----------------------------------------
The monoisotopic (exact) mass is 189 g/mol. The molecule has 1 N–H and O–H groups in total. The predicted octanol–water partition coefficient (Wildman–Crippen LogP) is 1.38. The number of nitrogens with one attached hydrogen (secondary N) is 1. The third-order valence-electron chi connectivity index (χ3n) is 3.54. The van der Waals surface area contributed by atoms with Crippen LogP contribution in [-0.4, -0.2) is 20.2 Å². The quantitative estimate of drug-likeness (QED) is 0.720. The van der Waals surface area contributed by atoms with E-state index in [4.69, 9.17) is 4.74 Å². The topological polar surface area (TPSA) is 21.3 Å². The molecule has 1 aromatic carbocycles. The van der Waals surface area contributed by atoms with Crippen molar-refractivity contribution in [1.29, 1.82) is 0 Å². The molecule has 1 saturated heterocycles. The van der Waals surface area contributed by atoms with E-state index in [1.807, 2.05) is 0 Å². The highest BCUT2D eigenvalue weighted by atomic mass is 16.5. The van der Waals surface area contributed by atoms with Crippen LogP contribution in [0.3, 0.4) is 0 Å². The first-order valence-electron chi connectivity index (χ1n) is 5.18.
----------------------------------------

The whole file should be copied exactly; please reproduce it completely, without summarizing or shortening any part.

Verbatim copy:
The monoisotopic (exact) mass is 189 g/mol. The molecule has 1 N–H and O–H groups in total. The predicted octanol–water partition coefficient (Wildman–Crippen LogP) is 1.38. The number of nitrogens with one attached hydrogen (secondary N) is 1. The third-order valence-electron chi connectivity index (χ3n) is 3.54. The van der Waals surface area contributed by atoms with Crippen LogP contribution in [-0.4, -0.2) is 20.2 Å². The quantitative estimate of drug-likeness (QED) is 0.720. The van der Waals surface area contributed by atoms with E-state index in [4.69, 9.17) is 4.74 Å². The topological polar surface area (TPSA) is 21.3 Å². The molecule has 1 aromatic carbocycles. The van der Waals surface area contributed by atoms with Crippen molar-refractivity contribution in [1.29, 1.82) is 0 Å². The molecule has 1 saturated heterocycles. The van der Waals surface area contributed by atoms with E-state index in [1.807, 2.05) is 0 Å². The highest BCUT2D eigenvalue weighted by atomic mass is 16.5. The van der Waals surface area contributed by atoms with Crippen LogP contribution in [0.3, 0.4) is 0 Å². The first-order valence-electron chi connectivity index (χ1n) is 5.18.